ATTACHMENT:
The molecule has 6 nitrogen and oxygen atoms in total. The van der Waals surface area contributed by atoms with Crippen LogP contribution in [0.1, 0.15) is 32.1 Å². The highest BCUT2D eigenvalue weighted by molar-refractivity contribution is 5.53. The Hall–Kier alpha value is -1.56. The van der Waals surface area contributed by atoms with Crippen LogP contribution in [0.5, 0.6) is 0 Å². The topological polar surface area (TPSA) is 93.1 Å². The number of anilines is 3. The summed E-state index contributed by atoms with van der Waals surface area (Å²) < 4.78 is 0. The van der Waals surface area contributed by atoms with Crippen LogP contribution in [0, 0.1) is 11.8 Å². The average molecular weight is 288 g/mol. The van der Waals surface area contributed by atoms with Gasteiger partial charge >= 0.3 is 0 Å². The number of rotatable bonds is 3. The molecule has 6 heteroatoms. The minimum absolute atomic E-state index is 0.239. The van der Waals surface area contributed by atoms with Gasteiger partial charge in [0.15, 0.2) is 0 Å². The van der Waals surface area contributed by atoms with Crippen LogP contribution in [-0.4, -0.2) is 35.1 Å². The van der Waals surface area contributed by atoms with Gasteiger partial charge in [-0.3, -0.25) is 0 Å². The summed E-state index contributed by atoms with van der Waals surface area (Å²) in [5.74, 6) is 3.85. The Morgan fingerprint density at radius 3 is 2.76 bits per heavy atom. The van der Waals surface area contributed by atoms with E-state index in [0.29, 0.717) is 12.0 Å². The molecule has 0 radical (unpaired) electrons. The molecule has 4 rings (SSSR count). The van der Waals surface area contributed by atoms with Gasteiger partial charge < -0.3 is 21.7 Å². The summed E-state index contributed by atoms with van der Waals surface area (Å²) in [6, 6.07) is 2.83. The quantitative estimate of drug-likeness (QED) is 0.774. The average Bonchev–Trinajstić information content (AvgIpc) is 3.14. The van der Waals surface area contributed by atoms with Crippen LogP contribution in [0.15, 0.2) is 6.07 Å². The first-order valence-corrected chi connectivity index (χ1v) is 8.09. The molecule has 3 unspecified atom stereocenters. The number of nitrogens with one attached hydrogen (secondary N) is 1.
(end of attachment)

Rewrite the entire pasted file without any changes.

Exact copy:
The molecule has 6 nitrogen and oxygen atoms in total. The van der Waals surface area contributed by atoms with Crippen LogP contribution in [0.1, 0.15) is 32.1 Å². The highest BCUT2D eigenvalue weighted by molar-refractivity contribution is 5.53. The Hall–Kier alpha value is -1.56. The van der Waals surface area contributed by atoms with Crippen LogP contribution in [0.5, 0.6) is 0 Å². The topological polar surface area (TPSA) is 93.1 Å². The number of anilines is 3. The summed E-state index contributed by atoms with van der Waals surface area (Å²) < 4.78 is 0. The van der Waals surface area contributed by atoms with Crippen LogP contribution in [0, 0.1) is 11.8 Å². The average molecular weight is 288 g/mol. The van der Waals surface area contributed by atoms with Gasteiger partial charge >= 0.3 is 0 Å². The number of rotatable bonds is 3. The molecule has 6 heteroatoms. The minimum absolute atomic E-state index is 0.239. The van der Waals surface area contributed by atoms with Gasteiger partial charge in [0.15, 0.2) is 0 Å². The van der Waals surface area contributed by atoms with Crippen LogP contribution in [-0.4, -0.2) is 35.1 Å². The van der Waals surface area contributed by atoms with Gasteiger partial charge in [-0.3, -0.25) is 0 Å². The summed E-state index contributed by atoms with van der Waals surface area (Å²) in [5.74, 6) is 3.85. The Morgan fingerprint density at radius 3 is 2.76 bits per heavy atom. The van der Waals surface area contributed by atoms with E-state index in [0.29, 0.717) is 12.0 Å². The molecule has 0 radical (unpaired) electrons. The molecule has 4 rings (SSSR count). The van der Waals surface area contributed by atoms with Gasteiger partial charge < -0.3 is 21.7 Å². The summed E-state index contributed by atoms with van der Waals surface area (Å²) in [6, 6.07) is 2.83. The quantitative estimate of drug-likeness (QED) is 0.774. The average Bonchev–Trinajstić information content (AvgIpc) is 3.14. The van der Waals surface area contributed by atoms with Crippen LogP contribution in [0.15, 0.2) is 6.07 Å². The first-order valence-corrected chi connectivity index (χ1v) is 8.09. The molecule has 3 unspecified atom stereocenters. The number of nitrogens with one attached hydrogen (secondary N) is 1.